Disinfo: Christchurch shooting was a false flag operation


The Christchurch shooting was a false flag operation with the purpose of restricting gun laws in New Zealand.


This claim is a conspiracy theory presented without any evidence. Alleging false flag operations is a common tactic of pro-Kremlin disinformation.

The Christchurch shooter, a man named Brenton Tarrant, was a white supremacist who espoused racist and anti-immigrant views, which were detailed in a manifesto that he sent to numerous people just a few minutes before the shooting. His attack had ideological motives and there is no evidence to support the conspiracy theory that he is somehow linked to the New Zealand government or to any other government.

For more cases about the Christchurch shooting, see here.


  • Reported in: Issue162
  • DATE OF PUBLICATION: 05/08/2019
  • Language/target audience: Czech
  • Country: New Zealand
  • Keywords: false flag, Terrorism, Conspiracy


Cases in the EUvsDisinfo database focus on messages in the international information space that are identified as providing a partial, distorted, or false depiction of reality and spread key pro-Kremlin messages. This does not necessarily imply, however, that a given outlet is linked to the Kremlin or editorially pro-Kremlin, or that it has intentionally sought to disinform. EUvsDisinfo publications do not represent an official EU position, as the information and opinions expressed are based on media reporting and analysis of the East Stratcom Task Force.

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Twitter didn’t find any Russian effort to influence Brexit

To explain why the British voted to withdraw from the EU, attention turned once again to the role of Russian trolls. Even Twitter began investigating the case. In the end, Twitter had to inform the British parliament that it found no evidence of Russian efforts to influence the outcome of the Brexit vote.


This is a misleading claim about the role of Russian troll activity on Twitter around the Brexit referendum. It is consistent with longstanding pro-Kremlin disinformation efforts to deny that Russia has engaged in electoral meddling, despite extensive proof to the contrary.

Twitter was initially criticised for its failure to provide an adequate response to the parliamentary committee seeking answers about Russian disinformation operations during Brexit. This did not mean that no evidence had been found of Russian efforts to influence the vote. In early 2018, Twitter admitted that Russian trolls had indeed targeted the Brexit vote during an evidence session with British MPs, who flew to the United States to question representatives from major technology firms as part of their fake news inquiry.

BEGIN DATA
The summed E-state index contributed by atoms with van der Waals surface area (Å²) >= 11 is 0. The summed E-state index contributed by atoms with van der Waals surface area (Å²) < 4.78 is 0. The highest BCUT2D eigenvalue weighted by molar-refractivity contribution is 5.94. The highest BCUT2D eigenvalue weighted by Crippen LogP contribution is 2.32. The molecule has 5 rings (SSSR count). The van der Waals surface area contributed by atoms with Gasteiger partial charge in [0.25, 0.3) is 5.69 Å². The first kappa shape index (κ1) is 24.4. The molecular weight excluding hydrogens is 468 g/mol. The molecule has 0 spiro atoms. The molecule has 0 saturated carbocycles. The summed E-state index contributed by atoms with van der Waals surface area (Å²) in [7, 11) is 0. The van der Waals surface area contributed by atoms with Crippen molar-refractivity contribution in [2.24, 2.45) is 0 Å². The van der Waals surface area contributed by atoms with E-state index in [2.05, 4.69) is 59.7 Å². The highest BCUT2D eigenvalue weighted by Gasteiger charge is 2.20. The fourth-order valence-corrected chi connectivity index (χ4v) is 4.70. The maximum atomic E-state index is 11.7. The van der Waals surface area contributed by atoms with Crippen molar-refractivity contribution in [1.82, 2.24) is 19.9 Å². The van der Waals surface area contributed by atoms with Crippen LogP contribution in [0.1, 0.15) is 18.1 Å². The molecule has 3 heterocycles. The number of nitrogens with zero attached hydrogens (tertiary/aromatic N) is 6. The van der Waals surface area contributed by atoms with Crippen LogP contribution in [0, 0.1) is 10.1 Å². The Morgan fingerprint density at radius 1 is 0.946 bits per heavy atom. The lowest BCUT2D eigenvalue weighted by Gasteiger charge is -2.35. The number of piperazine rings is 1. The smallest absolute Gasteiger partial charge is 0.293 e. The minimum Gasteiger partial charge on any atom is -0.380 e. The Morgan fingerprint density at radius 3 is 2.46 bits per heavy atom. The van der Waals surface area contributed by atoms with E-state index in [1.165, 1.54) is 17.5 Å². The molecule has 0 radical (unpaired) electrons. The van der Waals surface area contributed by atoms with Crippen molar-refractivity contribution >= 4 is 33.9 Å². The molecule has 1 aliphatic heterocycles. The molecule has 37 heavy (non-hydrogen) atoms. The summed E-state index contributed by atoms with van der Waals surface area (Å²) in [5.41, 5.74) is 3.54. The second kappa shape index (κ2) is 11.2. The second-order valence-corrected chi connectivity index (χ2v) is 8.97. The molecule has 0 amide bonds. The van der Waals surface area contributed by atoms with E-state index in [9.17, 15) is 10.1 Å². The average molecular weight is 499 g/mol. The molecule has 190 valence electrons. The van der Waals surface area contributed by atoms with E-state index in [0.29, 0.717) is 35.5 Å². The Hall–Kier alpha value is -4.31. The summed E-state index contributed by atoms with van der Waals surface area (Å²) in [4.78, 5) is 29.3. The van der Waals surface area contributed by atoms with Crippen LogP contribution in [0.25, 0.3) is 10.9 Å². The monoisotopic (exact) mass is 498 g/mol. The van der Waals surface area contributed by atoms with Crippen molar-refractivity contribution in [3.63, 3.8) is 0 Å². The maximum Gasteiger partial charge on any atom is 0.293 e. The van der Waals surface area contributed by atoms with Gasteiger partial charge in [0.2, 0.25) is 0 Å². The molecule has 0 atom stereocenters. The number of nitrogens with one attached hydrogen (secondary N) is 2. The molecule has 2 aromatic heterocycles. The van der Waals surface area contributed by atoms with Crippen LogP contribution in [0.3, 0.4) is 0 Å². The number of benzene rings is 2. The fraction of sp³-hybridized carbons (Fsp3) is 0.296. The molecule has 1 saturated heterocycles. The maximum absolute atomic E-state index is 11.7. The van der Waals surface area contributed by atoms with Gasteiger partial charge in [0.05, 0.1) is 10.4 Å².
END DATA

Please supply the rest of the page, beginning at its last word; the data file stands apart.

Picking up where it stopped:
Malaysia was excluded from the MH17 investigation

Malaysia was excluded from the MH17 investigation.

In Malaysia there are still loud and clear doubts in the highest government circles about the course of events presented by the JIT and those responsible for the MH17 tragedy. International concerns have already raised the question of how long Malaysia, where the crashed plane and the airline originated, was excluded from JIT investigations. The downright hateful reactions to publicly expressed doubts by Malaysian government representatives about the evidence presented by JIT are also noted with dismay in Malaysia.


Recurring pro-Kremlin disinformation narrative about the downing of Flight MH17. See a similar case alleging that Malaysia was sidelined here.

Malaysia's Prosecutor's office cooperated in the investigation conducted by the Dutch-led Joint Investigation Team (JIT). Speaking at the press conference of the JIT on 19 June 2019, the Deputy Prosecutor General of Malaysia, Mohamad Hanafiah bin Zakaria, reiterated Malaysia's commitment to the JIT in seeking justice for the victims and stated that the JIT findings were based on extensive investigation and legal research [see 57:30 - 58:14].

Poland is the foundation of anti-Russian hysteria

Detente in relations between Moscow and Brussels means a potential crisis for the current Polish authorities, pursuing an anti-Russian policy. Poland is going to commemorate the 80th Anniversary of the outbreak of World War II. While they did not invite Russia, they sent an invitation to Germany.

Poland pursues a policy aimed at rapprochement with the US and even ignores EU players, and also exploits the theme of “potential Russian aggression’. Today, Poland is the foundation of anti-Russian hysteria.


Poland is a frequent target of Russian propaganda, which portrays Poland as anti-Russian and aggressive toward Russia. This is an example of a recurring Pro-Kremlin narrative based on "Russophobia" myth. Similar cases can be found here and here.

The fact that Warsaw did not invite the Russian leader to celebrations was explained by the Polish leadership: "Invitations have been sent to the EU, NATO, and Eastern Partnership members, but not to Russia’s President Vladimir Putin. Invitations have been issued according to a contemporary, not a historical context."